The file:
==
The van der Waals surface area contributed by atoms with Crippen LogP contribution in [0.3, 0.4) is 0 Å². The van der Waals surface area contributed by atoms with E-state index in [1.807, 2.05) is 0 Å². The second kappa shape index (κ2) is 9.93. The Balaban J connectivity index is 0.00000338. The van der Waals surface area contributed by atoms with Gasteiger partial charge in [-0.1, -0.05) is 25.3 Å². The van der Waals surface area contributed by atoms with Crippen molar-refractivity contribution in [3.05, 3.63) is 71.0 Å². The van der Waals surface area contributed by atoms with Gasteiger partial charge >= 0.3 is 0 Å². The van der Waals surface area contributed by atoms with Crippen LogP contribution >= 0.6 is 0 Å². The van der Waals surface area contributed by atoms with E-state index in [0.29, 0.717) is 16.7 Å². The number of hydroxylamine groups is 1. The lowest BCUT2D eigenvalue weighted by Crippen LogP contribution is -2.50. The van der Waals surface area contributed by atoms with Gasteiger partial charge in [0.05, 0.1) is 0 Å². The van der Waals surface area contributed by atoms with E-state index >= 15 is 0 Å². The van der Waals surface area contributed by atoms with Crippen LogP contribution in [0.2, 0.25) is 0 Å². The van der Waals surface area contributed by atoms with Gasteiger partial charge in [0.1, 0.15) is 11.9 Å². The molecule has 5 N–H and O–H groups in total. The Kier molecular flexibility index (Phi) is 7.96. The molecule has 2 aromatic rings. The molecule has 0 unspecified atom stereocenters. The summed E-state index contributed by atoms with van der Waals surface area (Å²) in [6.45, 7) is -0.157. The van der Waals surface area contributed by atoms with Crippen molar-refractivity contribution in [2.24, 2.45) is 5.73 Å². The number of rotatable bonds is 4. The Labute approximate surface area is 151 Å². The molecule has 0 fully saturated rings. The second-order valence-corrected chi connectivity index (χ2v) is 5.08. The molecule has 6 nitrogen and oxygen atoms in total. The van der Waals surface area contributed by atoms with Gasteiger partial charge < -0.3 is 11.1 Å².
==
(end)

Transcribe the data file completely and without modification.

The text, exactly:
The van der Waals surface area contributed by atoms with Crippen LogP contribution in [0.3, 0.4) is 0 Å². The van der Waals surface area contributed by atoms with E-state index in [1.807, 2.05) is 0 Å². The second kappa shape index (κ2) is 9.93. The Balaban J connectivity index is 0.00000338. The van der Waals surface area contributed by atoms with Gasteiger partial charge in [-0.1, -0.05) is 25.3 Å². The van der Waals surface area contributed by atoms with Crippen molar-refractivity contribution in [3.05, 3.63) is 71.0 Å². The van der Waals surface area contributed by atoms with Gasteiger partial charge >= 0.3 is 0 Å². The van der Waals surface area contributed by atoms with Crippen LogP contribution >= 0.6 is 0 Å². The van der Waals surface area contributed by atoms with E-state index in [0.29, 0.717) is 16.7 Å². The number of hydroxylamine groups is 1. The lowest BCUT2D eigenvalue weighted by Crippen LogP contribution is -2.50. The van der Waals surface area contributed by atoms with Gasteiger partial charge in [0.05, 0.1) is 0 Å². The van der Waals surface area contributed by atoms with E-state index >= 15 is 0 Å². The van der Waals surface area contributed by atoms with Crippen LogP contribution in [0.2, 0.25) is 0 Å². The van der Waals surface area contributed by atoms with Gasteiger partial charge in [0.1, 0.15) is 11.9 Å². The molecule has 5 N–H and O–H groups in total. The Kier molecular flexibility index (Phi) is 7.96. The molecule has 2 aromatic rings. The molecule has 0 unspecified atom stereocenters. The summed E-state index contributed by atoms with van der Waals surface area (Å²) in [6.45, 7) is -0.157. The van der Waals surface area contributed by atoms with Crippen molar-refractivity contribution in [2.24, 2.45) is 5.73 Å². The number of rotatable bonds is 4. The Labute approximate surface area is 151 Å². The molecule has 0 fully saturated rings. The second-order valence-corrected chi connectivity index (χ2v) is 5.08. The molecule has 6 nitrogen and oxygen atoms in total. The van der Waals surface area contributed by atoms with Gasteiger partial charge < -0.3 is 11.1 Å².